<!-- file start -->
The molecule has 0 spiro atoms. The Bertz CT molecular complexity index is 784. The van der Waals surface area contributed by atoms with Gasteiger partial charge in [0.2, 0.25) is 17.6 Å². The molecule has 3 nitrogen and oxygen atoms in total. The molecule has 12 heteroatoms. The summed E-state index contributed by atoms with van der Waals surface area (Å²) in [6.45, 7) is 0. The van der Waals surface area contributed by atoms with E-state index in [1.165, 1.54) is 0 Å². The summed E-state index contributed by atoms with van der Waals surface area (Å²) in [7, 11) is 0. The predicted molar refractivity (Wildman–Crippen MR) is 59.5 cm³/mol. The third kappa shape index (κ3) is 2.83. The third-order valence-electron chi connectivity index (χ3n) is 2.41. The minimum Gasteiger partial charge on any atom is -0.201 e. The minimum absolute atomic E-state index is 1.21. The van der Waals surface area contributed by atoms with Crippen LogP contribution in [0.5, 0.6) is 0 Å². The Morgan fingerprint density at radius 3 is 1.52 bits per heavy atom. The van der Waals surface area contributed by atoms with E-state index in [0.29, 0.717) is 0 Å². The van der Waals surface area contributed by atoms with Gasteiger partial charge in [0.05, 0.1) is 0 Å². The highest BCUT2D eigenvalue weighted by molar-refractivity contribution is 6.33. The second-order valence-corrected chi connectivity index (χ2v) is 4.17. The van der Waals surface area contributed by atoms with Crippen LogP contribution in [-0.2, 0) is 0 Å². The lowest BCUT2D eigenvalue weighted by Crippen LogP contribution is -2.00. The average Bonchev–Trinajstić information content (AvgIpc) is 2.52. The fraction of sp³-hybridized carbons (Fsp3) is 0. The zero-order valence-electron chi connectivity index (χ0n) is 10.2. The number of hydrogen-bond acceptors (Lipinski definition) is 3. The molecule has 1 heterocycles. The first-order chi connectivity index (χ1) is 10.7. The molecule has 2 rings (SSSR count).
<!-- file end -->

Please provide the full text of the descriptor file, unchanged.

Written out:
The molecule has 0 spiro atoms. The Bertz CT molecular complexity index is 784. The van der Waals surface area contributed by atoms with Gasteiger partial charge in [0.2, 0.25) is 17.6 Å². The molecule has 3 nitrogen and oxygen atoms in total. The molecule has 12 heteroatoms. The summed E-state index contributed by atoms with van der Waals surface area (Å²) in [6.45, 7) is 0. The van der Waals surface area contributed by atoms with E-state index in [1.165, 1.54) is 0 Å². The summed E-state index contributed by atoms with van der Waals surface area (Å²) in [7, 11) is 0. The predicted molar refractivity (Wildman–Crippen MR) is 59.5 cm³/mol. The third kappa shape index (κ3) is 2.83. The third-order valence-electron chi connectivity index (χ3n) is 2.41. The minimum Gasteiger partial charge on any atom is -0.201 e. The minimum absolute atomic E-state index is 1.21. The van der Waals surface area contributed by atoms with Crippen LogP contribution in [0.5, 0.6) is 0 Å². The Morgan fingerprint density at radius 3 is 1.52 bits per heavy atom. The van der Waals surface area contributed by atoms with E-state index in [0.29, 0.717) is 0 Å². The van der Waals surface area contributed by atoms with Gasteiger partial charge in [0.05, 0.1) is 0 Å². The highest BCUT2D eigenvalue weighted by molar-refractivity contribution is 6.33. The second-order valence-corrected chi connectivity index (χ2v) is 4.17. The van der Waals surface area contributed by atoms with Crippen LogP contribution in [-0.2, 0) is 0 Å². The lowest BCUT2D eigenvalue weighted by Crippen LogP contribution is -2.00. The average Bonchev–Trinajstić information content (AvgIpc) is 2.52. The fraction of sp³-hybridized carbons (Fsp3) is 0. The zero-order valence-electron chi connectivity index (χ0n) is 10.2. The number of hydrogen-bond acceptors (Lipinski definition) is 3. The molecule has 1 heterocycles. The first-order chi connectivity index (χ1) is 10.7. The molecule has 2 rings (SSSR count).